A year ago, the Red Sox represented baseball’s epicenter of the trade deadline solar system.
This year, the team was limited, according to a league source, as “lots of talk and not much action,” with another describing the activity as “a whole lot of nothing.”
The Red Sox made one minor move, acquiring minor league righthanded reliever Ryan Cook in exchange for a player to be named, according to two major league sources.
Cook, 28, was a bullpen standout for Oakland, posting a 2.60 ERA from 2012-14 while striking out 9.3 batters per nine innings. For a time, he served as the A’s closer. However, he was hit hard in four games early this year, permitting five runs in 4 ⅓ innings and struggling with his control before being optioned to Triple A Nashville. He has a 4.05 ERA with 26 strikeouts and 14 walks in 33 ⅓ innings.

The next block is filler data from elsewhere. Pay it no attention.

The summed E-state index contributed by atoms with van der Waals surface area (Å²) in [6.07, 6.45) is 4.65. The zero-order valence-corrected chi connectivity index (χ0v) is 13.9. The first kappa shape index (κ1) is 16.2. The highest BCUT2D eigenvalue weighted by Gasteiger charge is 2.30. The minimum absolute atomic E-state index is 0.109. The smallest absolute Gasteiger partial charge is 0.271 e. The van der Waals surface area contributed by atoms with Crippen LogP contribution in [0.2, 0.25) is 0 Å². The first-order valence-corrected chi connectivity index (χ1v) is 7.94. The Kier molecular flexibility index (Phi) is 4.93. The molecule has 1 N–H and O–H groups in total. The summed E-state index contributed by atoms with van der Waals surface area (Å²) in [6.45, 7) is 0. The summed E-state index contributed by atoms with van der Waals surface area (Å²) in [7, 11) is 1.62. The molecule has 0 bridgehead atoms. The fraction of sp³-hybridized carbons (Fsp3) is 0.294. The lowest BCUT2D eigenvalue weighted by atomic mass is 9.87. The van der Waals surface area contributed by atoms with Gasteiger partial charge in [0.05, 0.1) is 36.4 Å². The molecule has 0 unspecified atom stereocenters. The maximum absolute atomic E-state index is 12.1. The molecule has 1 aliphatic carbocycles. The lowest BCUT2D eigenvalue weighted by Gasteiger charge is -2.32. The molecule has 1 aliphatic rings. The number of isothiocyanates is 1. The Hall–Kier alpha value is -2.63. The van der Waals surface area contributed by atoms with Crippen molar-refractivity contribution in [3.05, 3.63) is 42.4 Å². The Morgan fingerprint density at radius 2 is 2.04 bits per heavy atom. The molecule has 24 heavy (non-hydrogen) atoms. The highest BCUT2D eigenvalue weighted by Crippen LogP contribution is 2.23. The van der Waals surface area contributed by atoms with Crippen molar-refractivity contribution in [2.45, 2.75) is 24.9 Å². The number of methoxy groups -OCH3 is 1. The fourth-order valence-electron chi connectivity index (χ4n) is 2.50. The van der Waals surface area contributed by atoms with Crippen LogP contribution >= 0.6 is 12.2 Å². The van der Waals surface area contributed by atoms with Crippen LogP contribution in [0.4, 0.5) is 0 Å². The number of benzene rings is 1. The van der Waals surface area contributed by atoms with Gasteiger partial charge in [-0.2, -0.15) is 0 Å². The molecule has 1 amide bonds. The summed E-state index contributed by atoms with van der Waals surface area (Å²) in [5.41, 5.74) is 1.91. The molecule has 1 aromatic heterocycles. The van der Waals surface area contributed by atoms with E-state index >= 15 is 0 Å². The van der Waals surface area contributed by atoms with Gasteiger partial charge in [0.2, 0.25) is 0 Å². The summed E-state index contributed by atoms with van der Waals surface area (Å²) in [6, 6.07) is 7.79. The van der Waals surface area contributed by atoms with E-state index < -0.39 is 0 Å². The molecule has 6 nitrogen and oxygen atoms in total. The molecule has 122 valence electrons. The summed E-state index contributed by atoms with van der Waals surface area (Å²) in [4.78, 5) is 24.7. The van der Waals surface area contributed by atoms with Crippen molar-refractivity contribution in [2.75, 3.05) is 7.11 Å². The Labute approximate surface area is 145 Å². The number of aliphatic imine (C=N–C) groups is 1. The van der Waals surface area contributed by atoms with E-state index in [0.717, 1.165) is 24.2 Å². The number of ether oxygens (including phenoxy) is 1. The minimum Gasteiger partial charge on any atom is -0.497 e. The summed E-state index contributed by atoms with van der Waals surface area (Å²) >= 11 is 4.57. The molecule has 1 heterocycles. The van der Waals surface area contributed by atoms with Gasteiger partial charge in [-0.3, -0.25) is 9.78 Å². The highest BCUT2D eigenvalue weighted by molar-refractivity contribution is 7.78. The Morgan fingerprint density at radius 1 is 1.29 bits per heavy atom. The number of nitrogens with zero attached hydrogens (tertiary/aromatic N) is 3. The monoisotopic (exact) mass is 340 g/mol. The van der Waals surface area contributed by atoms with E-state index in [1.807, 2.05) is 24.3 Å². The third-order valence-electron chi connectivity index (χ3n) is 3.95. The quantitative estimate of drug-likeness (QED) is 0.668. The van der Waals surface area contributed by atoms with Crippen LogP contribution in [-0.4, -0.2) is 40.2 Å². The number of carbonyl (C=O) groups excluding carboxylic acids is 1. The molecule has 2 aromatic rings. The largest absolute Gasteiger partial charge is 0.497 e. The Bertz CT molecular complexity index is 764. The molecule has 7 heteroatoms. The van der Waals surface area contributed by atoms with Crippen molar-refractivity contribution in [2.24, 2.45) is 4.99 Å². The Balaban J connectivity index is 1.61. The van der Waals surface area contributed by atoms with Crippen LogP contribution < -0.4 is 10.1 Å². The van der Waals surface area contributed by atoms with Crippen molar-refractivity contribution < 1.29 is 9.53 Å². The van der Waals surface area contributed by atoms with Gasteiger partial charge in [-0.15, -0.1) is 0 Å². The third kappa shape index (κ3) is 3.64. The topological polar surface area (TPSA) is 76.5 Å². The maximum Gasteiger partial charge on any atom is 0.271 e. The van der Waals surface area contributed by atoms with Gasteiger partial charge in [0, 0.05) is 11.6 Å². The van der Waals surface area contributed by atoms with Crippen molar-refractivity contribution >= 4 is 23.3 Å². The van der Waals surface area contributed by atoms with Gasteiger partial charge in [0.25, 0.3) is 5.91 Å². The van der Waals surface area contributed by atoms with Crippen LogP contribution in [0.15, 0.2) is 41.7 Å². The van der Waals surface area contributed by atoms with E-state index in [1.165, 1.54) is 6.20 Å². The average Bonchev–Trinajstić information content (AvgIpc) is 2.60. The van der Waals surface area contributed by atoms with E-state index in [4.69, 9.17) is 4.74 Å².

Manager John Farrell told reporters that the Sox are “looking for the potential for a bounceback and how that could play into the construction of a bullpen for next year.”
The Red Sox did examine possibilities for adding impact players that might have represented difference makers in 2016, with the team connected to conversations about Padres righthanded starter Tyson Ross and closer Craig Kimbrel along with Indians righthander Carlos Carrasco. However, one major league source said that a rumored three-team deal involving the Red Sox, Cubs, and Padres was “truly a Twitter fiction.”
The Sox did not part with any players who will be eligible for free agency after this season, with players like Mike Napoli, Alejandro De Aza, Justin Masterson, and Craig Breslow all remaining on the roster.
However, all could be candidates to be moved in August — when players can either be traded to clubs who claim them off waivers or can be traded to any team once they’ve cleared waivers. (The July 31 deadline merely represents an opportunity for clubs to make deals without passing players through waivers.)
Napoli (still owed more than $5 million) and Masterson (still owed more than $3 million), in particular, are considered likely to sail through waivers given the remaining salary obligations to them.
In other words, the Sox could be a more active trader in the coming month than they were in the buildup to July 31.